“If you know someone who’s depressed, please resolve never to ask them why. Depression isn’t a straightforward response to a bad situation; depression just is, like the weather.
Try to understand the blackness, lethargy, hopelessness, and loneliness they’re going through. Be there for them when they come through the other side. It’s hard to be a friend to someone who’s depressed, but it is one of the kindest, noblest, and best things you will ever do.” Stephen Fry, actor, comedian, writer, TV celebrity
“Friends have suggested that I am the least qualified person to talk about happiness, because I am often down, and sometimes profoundly depressed. But I think that’s where my qualification comes from. Because to know happiness, it helps to know unhappiness.” Alastair Campbell, journalist, political adviser, writer.
What is depression?
As a starter when thinking about depression, here’s a question for you. How often do you say, “I feel a bit depressed today”, or “a bit low”, “I’m feeling fed up”, or find a similar way of expressing that you are having a ‘down’ day? I’d argue that, at times, we all have moments of feeling low. Sometimes we may be able to identify why – we are tired or a bit run-down, we’ve had an argument with someone close, we’ve had a difficult day at work – but sometimes we just don’t know. What we do know, though, is that we’re just having a low day and that, from experience, tomorrow it will have passed and our mood will have picked up. This is ‘normal’ and usually nothing to be concerned about.
Clinical depression, however, is an illness that can be persistent and difficult to deal with. It is defined by features such as hopelessness, profound sadness, self-hatred, feelings of worthlessness; loss of motivation and sometimes suicidal thoughts, plans and acts.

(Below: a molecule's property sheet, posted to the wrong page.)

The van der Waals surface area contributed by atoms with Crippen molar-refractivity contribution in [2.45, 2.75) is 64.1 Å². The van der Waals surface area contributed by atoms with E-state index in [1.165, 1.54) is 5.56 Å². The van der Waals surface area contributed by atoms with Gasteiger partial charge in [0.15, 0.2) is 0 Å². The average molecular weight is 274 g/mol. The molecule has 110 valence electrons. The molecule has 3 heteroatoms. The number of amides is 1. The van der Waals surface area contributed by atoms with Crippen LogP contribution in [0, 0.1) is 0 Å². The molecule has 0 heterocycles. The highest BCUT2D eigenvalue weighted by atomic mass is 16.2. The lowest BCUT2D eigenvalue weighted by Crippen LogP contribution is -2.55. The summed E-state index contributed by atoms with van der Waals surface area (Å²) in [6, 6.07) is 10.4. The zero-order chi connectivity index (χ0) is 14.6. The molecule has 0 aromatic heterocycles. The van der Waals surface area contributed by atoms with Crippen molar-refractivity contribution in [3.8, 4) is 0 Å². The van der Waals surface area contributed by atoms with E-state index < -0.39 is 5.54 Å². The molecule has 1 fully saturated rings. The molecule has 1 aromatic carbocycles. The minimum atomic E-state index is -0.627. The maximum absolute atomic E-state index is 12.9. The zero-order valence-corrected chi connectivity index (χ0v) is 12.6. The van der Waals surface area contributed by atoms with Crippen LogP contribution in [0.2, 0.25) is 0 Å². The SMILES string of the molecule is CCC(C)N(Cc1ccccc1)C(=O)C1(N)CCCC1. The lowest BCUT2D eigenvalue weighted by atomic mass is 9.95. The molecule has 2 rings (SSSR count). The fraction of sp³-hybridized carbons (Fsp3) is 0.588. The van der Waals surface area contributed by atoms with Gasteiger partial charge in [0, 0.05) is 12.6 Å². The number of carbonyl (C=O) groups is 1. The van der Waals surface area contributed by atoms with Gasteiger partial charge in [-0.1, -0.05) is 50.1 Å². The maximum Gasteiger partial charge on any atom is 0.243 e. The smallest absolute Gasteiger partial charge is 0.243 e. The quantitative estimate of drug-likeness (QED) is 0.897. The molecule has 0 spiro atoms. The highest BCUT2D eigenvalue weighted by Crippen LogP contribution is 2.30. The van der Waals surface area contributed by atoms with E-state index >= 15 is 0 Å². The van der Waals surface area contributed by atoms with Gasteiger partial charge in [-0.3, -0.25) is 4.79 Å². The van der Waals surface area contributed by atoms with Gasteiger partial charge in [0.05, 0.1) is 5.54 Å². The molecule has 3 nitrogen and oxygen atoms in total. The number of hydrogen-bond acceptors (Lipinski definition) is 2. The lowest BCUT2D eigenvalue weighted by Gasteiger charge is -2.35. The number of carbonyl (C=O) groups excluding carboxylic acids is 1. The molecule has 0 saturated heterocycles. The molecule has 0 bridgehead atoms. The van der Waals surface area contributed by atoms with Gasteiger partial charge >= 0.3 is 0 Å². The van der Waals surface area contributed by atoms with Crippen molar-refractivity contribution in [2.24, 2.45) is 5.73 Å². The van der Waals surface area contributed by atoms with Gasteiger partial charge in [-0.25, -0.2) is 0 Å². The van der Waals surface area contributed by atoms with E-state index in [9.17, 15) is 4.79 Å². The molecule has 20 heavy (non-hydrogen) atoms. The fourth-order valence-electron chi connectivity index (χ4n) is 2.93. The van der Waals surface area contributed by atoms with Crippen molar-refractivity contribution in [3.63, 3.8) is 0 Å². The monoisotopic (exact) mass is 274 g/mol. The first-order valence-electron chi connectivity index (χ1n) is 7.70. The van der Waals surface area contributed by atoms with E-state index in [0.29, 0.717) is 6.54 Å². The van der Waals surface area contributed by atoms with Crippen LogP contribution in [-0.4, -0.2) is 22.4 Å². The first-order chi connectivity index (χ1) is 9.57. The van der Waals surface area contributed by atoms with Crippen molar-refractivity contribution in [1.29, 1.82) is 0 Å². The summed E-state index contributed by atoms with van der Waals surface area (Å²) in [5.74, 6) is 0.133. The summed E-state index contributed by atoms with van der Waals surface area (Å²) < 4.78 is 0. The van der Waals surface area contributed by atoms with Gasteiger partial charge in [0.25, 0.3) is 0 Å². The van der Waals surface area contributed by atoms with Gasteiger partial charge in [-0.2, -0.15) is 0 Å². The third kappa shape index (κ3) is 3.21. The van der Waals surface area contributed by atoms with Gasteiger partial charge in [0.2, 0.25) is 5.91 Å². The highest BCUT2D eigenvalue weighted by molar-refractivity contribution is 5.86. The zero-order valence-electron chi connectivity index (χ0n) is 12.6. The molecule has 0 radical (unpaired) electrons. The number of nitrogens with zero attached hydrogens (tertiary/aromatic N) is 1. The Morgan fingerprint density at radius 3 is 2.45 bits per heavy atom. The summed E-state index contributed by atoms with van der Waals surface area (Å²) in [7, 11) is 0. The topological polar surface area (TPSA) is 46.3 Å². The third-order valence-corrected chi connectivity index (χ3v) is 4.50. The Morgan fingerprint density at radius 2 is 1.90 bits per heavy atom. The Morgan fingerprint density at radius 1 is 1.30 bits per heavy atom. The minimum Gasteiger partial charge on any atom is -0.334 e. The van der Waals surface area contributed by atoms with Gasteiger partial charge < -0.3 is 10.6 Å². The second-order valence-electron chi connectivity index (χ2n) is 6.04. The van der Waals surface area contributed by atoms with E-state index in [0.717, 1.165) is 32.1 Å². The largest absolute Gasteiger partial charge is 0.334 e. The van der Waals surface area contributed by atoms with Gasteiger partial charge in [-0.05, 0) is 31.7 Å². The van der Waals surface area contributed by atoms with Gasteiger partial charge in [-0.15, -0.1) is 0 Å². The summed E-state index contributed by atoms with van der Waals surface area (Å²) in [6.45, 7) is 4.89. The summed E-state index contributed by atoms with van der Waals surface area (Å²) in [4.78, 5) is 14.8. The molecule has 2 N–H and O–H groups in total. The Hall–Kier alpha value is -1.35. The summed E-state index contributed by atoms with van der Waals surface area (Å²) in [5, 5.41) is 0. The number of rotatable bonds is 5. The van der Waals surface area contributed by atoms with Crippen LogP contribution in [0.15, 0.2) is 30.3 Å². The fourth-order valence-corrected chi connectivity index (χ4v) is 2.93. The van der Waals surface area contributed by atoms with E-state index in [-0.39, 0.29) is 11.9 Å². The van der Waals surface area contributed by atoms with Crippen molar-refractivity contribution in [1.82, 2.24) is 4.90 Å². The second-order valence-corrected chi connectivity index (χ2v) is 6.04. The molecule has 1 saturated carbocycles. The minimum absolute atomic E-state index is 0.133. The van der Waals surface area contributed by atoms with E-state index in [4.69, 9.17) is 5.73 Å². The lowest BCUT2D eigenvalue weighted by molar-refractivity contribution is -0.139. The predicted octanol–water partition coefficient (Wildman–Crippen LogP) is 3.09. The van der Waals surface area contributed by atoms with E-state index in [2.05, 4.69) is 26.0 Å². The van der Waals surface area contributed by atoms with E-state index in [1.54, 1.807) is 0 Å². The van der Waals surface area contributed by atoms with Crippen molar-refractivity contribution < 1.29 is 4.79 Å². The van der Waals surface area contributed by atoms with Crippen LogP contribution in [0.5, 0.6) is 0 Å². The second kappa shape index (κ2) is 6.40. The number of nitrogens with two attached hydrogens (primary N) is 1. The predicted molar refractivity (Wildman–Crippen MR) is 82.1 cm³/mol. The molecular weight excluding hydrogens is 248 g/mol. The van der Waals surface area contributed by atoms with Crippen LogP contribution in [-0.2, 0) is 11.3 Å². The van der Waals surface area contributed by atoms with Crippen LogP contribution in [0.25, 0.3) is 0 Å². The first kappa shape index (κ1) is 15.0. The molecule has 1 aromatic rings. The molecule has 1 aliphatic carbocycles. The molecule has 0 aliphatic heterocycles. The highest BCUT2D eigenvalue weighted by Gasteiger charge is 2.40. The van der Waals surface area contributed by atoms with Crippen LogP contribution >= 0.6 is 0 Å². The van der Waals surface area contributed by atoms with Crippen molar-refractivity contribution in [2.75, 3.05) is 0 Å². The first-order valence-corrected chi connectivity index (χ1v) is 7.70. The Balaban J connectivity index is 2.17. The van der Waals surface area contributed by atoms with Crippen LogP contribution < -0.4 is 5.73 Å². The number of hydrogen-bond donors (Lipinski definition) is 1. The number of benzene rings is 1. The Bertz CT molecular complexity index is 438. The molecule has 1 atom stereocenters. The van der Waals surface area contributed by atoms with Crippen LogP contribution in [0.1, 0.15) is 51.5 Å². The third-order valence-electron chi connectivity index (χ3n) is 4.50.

One problem with depression is that on the outside we may appear to be fine. It isn’t a physical illness so we can’t see any signs such as a rash, spots, or a broken limb to shoe that something is wrong. We may get told, “Just pull yourself together”. We may hide the symptoms because, without anything physically wrong, we don’t realise that we need help.
However, as the quotes above indicate, there is a growing social awareness that may encourage us to seek the help we need – talking therapies, medication, stress reduction, the improvement of physical wellbeing.
Symptoms and signs
Feelings of helplessness and hopelessness.
Loss of interest in hobbies, work, social activities, sex.
Loss of ability to feel joy and pleasure.
Significant appetite or weight changes.
Insomnia, especially waking in the early hours of the morning, or oversleeping.
Anger, agitation, irritability.
Feelings of fatigue, sluggishness, heavy body.
Self-loathing, feelings of worthlessness or guilt, self criticism.
Reckless or escapist behaviour, substance abuse.
Trouble concentrating, making decisions, or remembering things.
Increased physical complaints – back pain, aching muscles, headaches, stomach pain.
Some examples of causes
Lack of social support
Recent stressful life experiences
Family history of depression
Marital or relationship problems
Early childhood trauma or abuse
Alcohol or drug abuse